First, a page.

I am asked to pay for training all the time. But when you give someone something and they don’t pay for it themselves, even a little bit, they don’t value it.
So we pray for wisdom to know what needs must be met and who to help. We pray for grace to learn to say, “No.” while still maintaining the relationship. We pray for strength to say, “Yes.” over and over again knowing that we won’t necessarily have even a thank-you in return let alone the debt repaid.
We pray that when we do say, “Yes.” we aren’t crossing that line of enabling which has hurt to missions in the past. We pray for our hearts not to be hardened to the many requests, but to remain tender and willing to help when and where we can. We pray for wounds to heal and forgiving souls so that we can trust again after being burned so often. We pray that we would never forget that what we own is the Lord’s and these people are His.
That is so true. I grew up in a region where we usually had a white Christmas. Where the snow covered the ground for weeks. Where it sparkled in the light of street lights like diamonds.
It isn’t just about the snow. It is about the traditions. If I lived in my home culture I would have been shopping on Black Friday, I would have been hearing the Holiday music in all the malls. I would have been attending work parties and family gatherings and school programs. I would have been involved in our church choir or play. My home would be decorated and Christmas cookies in the jar.
But here I am mowing my lawn. I have some lights but no tree. I can barely find Christmas gifts anywhere. I may gather with other expats in the area to celebrate. My national church will celebrate the holiday in their church all day long. No one makes cookies or knows about Santa Claus. In one way it is better because they remember the true reason – the Birth of Christ our Saviour!
I want to hangout with my family and wrap presents. But I will now adapt to new traditions, church all day, special food, beautiful flowers in bloom at this time of year.
Another cross cultural worker and I were having a great conversation the other day. We talked about our first impressions when we started working here. We talked about all the text book mission theories that we believed to be true and found out were not so practical in our situations!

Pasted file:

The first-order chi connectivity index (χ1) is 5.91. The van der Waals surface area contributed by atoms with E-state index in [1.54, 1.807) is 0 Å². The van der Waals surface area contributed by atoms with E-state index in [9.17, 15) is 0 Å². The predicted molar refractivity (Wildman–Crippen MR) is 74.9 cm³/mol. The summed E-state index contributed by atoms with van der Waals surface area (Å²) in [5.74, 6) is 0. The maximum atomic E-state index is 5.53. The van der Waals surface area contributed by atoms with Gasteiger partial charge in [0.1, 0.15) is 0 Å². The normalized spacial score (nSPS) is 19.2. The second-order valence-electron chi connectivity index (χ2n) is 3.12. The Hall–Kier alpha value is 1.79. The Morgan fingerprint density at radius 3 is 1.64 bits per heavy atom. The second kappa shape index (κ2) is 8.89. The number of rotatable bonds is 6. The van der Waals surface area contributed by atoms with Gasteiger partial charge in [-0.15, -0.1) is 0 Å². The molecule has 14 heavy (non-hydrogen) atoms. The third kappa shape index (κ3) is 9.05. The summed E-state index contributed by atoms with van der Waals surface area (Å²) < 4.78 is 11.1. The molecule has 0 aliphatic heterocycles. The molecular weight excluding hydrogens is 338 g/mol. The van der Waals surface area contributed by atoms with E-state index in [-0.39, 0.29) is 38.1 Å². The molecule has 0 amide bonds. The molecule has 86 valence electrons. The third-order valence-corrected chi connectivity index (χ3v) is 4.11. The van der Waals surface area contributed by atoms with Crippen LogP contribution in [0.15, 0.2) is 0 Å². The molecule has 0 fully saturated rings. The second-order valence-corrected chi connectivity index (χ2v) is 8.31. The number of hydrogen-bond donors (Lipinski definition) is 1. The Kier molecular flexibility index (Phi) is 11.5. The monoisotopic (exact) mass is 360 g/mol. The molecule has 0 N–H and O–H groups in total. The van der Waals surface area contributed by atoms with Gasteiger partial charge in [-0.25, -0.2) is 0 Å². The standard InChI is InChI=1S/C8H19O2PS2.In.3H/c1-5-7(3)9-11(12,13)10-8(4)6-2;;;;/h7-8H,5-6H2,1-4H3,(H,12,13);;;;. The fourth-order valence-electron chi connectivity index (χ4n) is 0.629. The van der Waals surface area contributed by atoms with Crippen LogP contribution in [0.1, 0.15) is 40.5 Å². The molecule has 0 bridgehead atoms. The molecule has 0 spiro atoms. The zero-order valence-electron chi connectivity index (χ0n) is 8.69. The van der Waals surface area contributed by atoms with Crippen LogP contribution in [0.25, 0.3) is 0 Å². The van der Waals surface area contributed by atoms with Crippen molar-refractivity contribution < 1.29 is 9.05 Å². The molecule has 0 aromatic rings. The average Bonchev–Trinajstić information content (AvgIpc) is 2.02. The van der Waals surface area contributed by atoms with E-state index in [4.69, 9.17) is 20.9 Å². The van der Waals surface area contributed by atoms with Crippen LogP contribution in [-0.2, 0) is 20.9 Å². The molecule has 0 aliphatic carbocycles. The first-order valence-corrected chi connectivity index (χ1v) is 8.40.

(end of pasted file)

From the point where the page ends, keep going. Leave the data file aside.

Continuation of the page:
One of the hardest things was to figure out how to balance time with family, expat friends, and nationals. We have seen others go to extremes on this topic. Some have chosen to live in the village at lower standards than many of the villagers themselves. They have often fallen sick from waterborne illnesses and had to move. Many of them have short ministry because they burn out in such extreme situations.
Others have gone to the opposite extreme and lived in a cushy mission compound surrounded by expats. They rarely talk the local language or have real relationships with nationals. They will teach seminars or translate curriculum or oversee offices, finances, or educations of expats. They may live for years in a culture and yet never know the culture.
My friend and I discussed the balance between the two. We talked about how we had been burned out when we didn’t have enough communication with other missionaries or expats. We longed to speak English and worship in our own language. We also talked about those we’ve know who have gone to the other extreme and know very few nationals.
We talked about how our kids need to know both cultures. They want to be able to hangout with other expats kids once in awhile and yet how they love playing with their national friends. We also realized how encouraging it is when we can get together with other missionaries for a Bible study or prayer time -when we can have a meal or play a game with others who are in ministry here. How helpful it is when we can even have a conversation with someone who isn’t with our same organization.
So how does one find that balance. How can we move forward in the two cultures? How can we be careful not to judge others who are at one extreme or another?